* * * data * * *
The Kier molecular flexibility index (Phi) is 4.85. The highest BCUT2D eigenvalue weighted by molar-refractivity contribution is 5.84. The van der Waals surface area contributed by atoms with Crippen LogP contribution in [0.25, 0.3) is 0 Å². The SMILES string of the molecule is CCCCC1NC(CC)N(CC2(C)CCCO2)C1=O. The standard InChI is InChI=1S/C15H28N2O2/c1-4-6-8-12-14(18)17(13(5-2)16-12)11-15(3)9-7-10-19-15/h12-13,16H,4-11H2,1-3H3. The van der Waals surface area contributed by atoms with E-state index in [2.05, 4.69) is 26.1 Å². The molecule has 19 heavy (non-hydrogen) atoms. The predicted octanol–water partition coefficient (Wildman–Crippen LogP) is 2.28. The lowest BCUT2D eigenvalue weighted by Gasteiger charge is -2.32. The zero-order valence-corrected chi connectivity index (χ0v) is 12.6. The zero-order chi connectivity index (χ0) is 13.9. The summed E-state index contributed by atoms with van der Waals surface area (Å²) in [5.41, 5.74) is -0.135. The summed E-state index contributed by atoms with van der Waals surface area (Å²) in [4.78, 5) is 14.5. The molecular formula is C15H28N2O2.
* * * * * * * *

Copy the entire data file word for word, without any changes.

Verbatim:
The Kier molecular flexibility index (Phi) is 4.85. The highest BCUT2D eigenvalue weighted by molar-refractivity contribution is 5.84. The van der Waals surface area contributed by atoms with Crippen LogP contribution in [0.25, 0.3) is 0 Å². The SMILES string of the molecule is CCCCC1NC(CC)N(CC2(C)CCCO2)C1=O. The standard InChI is InChI=1S/C15H28N2O2/c1-4-6-8-12-14(18)17(13(5-2)16-12)11-15(3)9-7-10-19-15/h12-13,16H,4-11H2,1-3H3. The van der Waals surface area contributed by atoms with E-state index in [2.05, 4.69) is 26.1 Å². The molecule has 19 heavy (non-hydrogen) atoms. The predicted octanol–water partition coefficient (Wildman–Crippen LogP) is 2.28. The lowest BCUT2D eigenvalue weighted by Gasteiger charge is -2.32. The zero-order valence-corrected chi connectivity index (χ0v) is 12.6. The zero-order chi connectivity index (χ0) is 13.9. The summed E-state index contributed by atoms with van der Waals surface area (Å²) in [5.41, 5.74) is -0.135. The summed E-state index contributed by atoms with van der Waals surface area (Å²) in [4.78, 5) is 14.5. The molecular formula is C15H28N2O2.